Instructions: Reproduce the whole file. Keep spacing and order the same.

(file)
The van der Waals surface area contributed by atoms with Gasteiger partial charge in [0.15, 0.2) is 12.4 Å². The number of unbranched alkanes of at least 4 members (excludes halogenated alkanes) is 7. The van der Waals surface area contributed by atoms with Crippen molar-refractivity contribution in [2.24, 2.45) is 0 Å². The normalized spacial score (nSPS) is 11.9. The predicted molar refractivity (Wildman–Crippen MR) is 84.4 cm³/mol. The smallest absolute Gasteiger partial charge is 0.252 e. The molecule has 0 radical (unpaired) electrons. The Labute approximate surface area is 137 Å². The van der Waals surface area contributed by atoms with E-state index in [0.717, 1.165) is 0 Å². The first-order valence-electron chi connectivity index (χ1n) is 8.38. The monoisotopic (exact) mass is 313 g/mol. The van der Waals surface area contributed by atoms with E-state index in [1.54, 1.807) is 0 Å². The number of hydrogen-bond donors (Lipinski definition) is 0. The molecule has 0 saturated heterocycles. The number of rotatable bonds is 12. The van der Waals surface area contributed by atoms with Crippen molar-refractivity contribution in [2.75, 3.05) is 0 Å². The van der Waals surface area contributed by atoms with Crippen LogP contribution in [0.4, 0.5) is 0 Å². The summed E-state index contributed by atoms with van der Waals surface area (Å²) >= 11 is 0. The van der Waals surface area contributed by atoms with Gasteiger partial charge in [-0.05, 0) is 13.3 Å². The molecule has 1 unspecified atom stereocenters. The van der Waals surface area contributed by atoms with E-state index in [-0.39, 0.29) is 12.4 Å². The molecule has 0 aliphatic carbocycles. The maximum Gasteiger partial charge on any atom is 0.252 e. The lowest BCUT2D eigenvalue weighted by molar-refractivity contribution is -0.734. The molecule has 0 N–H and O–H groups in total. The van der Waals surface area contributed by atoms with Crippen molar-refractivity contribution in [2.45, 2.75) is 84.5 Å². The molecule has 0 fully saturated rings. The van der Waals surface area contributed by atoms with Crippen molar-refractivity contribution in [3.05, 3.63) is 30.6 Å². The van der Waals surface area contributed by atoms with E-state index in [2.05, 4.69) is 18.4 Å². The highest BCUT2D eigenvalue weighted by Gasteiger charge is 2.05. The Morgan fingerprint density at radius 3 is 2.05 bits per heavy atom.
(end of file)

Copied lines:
The van der Waals surface area contributed by atoms with Gasteiger partial charge in [0.15, 0.2) is 12.4 Å². The number of unbranched alkanes of at least 4 members (excludes halogenated alkanes) is 7. The van der Waals surface area contributed by atoms with Crippen molar-refractivity contribution in [2.24, 2.45) is 0 Å². The normalized spacial score (nSPS) is 11.9. The predicted molar refractivity (Wildman–Crippen MR) is 84.4 cm³/mol. The smallest absolute Gasteiger partial charge is 0.252 e. The molecule has 0 radical (unpaired) electrons. The Labute approximate surface area is 137 Å². The van der Waals surface area contributed by atoms with E-state index in [0.717, 1.165) is 0 Å². The first-order valence-electron chi connectivity index (χ1n) is 8.38. The monoisotopic (exact) mass is 313 g/mol. The van der Waals surface area contributed by atoms with E-state index in [1.54, 1.807) is 0 Å². The number of hydrogen-bond donors (Lipinski definition) is 0. The molecule has 0 saturated heterocycles. The number of rotatable bonds is 12. The van der Waals surface area contributed by atoms with Crippen molar-refractivity contribution in [2.75, 3.05) is 0 Å². The van der Waals surface area contributed by atoms with Crippen LogP contribution in [0.4, 0.5) is 0 Å². The summed E-state index contributed by atoms with van der Waals surface area (Å²) >= 11 is 0. The van der Waals surface area contributed by atoms with Gasteiger partial charge in [-0.05, 0) is 13.3 Å². The molecule has 1 unspecified atom stereocenters. The van der Waals surface area contributed by atoms with E-state index in [-0.39, 0.29) is 12.4 Å². The molecule has 0 aliphatic carbocycles. The maximum Gasteiger partial charge on any atom is 0.252 e. The lowest BCUT2D eigenvalue weighted by molar-refractivity contribution is -0.734. The molecule has 0 N–H and O–H groups in total. The van der Waals surface area contributed by atoms with Crippen molar-refractivity contribution in [2.45, 2.75) is 84.5 Å². The molecule has 0 fully saturated rings. The van der Waals surface area contributed by atoms with Crippen molar-refractivity contribution in [3.05, 3.63) is 30.6 Å². The van der Waals surface area contributed by atoms with E-state index in [2.05, 4.69) is 18.4 Å². The highest BCUT2D eigenvalue weighted by Gasteiger charge is 2.05. The Morgan fingerprint density at radius 3 is 2.05 bits per heavy atom.